Pilot makes emergency landing in Tri-State neighborhood after saving dogs from kill shelter

Pilot makes emergency landing in Tri-State neighborhood after saving dogs from kill shelter
Pilot of plane discusses emergency landing in Miami Twp.

CLERMONT COUNTY, Ohio (FOX19) - A pilot flying back from a mission where he saved puppies from a kill shelter crash-landed his plane in a residential Greater Cincinnati neighborhood last weekend, after which some folks who checked to make sure he was alright invited him in for dinner.

Seriously.

Louisville-based Phillip Sullivan, 21, flies for Pilots N Paws, an organization that takes dogs from kill shelters to new, safe homes.

Last Saturday, Sullivan piloted his single-engine Piper plane and four puppies from Madison, In. to Wadsworth, Ohio. He delivered the puppies, then set upon his return journey.

That’s when things went wrong.

Sullivan’s plane suffered an engine failure somewhere above Miami Township in Clermont County, and he was forced to turn a residential road into a runway.

Miami Township resident Alex Salatin saw the whole thing.

“I looked up and I saw the plane coming down the street,” Salatin said, adding he hid behind a tree to keep safe from harm before helping the pilot out of the plane. “I watched it hit a mailbox. (...) It hit a lamppost, hit another mailbox and spun out in my neighbor’s front yard.”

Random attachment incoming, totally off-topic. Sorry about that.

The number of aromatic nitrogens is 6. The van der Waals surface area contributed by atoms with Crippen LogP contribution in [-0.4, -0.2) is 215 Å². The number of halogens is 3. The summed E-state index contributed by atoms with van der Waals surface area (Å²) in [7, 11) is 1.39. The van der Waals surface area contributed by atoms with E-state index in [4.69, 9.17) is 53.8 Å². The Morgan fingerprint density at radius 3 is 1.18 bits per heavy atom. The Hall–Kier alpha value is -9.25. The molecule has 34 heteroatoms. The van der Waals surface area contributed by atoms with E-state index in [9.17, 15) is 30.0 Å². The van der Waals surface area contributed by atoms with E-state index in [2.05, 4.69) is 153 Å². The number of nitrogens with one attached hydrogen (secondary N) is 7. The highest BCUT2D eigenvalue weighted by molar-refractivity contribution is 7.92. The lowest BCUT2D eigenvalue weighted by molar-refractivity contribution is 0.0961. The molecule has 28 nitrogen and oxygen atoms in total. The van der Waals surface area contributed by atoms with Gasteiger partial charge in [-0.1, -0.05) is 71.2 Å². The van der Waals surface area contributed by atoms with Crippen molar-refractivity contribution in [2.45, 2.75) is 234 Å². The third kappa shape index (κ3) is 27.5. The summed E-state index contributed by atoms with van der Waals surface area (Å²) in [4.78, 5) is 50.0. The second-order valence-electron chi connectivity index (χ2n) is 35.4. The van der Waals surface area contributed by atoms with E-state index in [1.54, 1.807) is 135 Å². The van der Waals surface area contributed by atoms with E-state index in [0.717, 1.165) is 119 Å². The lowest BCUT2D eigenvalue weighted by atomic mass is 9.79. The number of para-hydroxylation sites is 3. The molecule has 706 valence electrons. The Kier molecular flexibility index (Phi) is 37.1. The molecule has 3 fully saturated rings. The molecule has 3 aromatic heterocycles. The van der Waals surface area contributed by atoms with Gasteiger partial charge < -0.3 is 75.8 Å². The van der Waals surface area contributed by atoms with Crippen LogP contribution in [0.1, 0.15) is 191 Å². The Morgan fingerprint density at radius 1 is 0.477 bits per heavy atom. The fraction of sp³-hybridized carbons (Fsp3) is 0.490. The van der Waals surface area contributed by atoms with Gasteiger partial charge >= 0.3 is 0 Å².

Sullivan escaped unscathed, though the streetscape wasn’t quite so lucky. (In addition to taking out the lamppost and those mailboxes, he also stripped some bark off a tree, according to Ohio State Highway Patrol.)

But the young pilot admits his landing nearly got away from him.

“When I set up for that final [descent], I had cleared those trees for just 3 or 4 feet. So, had I hesitated for half a second or a second in my decision-making, I probably wouldn’t have walked away,” he said.

“It was instinct, kind of like training, you don’t... those decisions aren’t consciously registered. I mean, your mind just takes it in instantly and makes a quick decision. (...) If you hesitate, then you wouldn’t walk away.”

Instinct, perhaps, but Sullivan also credits training he took called short field takeoff and landing, or STAL, for saving his life.

Still, he says he’s never practiced maneuvering on such a narrow landing strip.

At least there was dinner afterwards.

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